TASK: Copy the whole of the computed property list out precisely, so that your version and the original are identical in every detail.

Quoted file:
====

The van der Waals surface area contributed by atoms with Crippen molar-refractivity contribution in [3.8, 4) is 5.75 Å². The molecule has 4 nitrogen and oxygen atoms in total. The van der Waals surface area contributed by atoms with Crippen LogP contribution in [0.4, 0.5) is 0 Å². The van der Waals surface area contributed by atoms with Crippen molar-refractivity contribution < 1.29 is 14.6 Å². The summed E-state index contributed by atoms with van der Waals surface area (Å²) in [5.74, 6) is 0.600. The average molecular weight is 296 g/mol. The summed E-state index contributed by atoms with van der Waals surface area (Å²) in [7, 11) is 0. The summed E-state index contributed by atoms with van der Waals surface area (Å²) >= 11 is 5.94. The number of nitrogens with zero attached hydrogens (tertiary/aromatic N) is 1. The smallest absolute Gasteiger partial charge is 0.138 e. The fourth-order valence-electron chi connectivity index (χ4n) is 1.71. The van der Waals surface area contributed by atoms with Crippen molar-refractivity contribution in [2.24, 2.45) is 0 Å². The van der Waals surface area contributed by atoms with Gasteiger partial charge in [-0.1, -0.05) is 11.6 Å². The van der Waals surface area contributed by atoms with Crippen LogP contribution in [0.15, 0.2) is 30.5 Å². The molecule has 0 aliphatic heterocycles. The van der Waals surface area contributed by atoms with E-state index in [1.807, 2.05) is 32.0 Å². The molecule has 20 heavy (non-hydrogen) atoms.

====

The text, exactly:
The van der Waals surface area contributed by atoms with Crippen molar-refractivity contribution in [3.8, 4) is 5.75 Å². The molecule has 4 nitrogen and oxygen atoms in total. The van der Waals surface area contributed by atoms with Crippen LogP contribution in [0.4, 0.5) is 0 Å². The van der Waals surface area contributed by atoms with Crippen molar-refractivity contribution < 1.29 is 14.6 Å². The summed E-state index contributed by atoms with van der Waals surface area (Å²) in [5.74, 6) is 0.600. The average molecular weight is 296 g/mol. The summed E-state index contributed by atoms with van der Waals surface area (Å²) in [7, 11) is 0. The summed E-state index contributed by atoms with van der Waals surface area (Å²) >= 11 is 5.94. The number of nitrogens with zero attached hydrogens (tertiary/aromatic N) is 1. The smallest absolute Gasteiger partial charge is 0.138 e. The fourth-order valence-electron chi connectivity index (χ4n) is 1.71. The van der Waals surface area contributed by atoms with Crippen molar-refractivity contribution in [2.24, 2.45) is 0 Å². The van der Waals surface area contributed by atoms with Gasteiger partial charge in [-0.1, -0.05) is 11.6 Å². The van der Waals surface area contributed by atoms with Crippen LogP contribution in [0.15, 0.2) is 30.5 Å². The molecule has 0 aliphatic heterocycles. The van der Waals surface area contributed by atoms with E-state index in [1.807, 2.05) is 32.0 Å². The molecule has 20 heavy (non-hydrogen) atoms.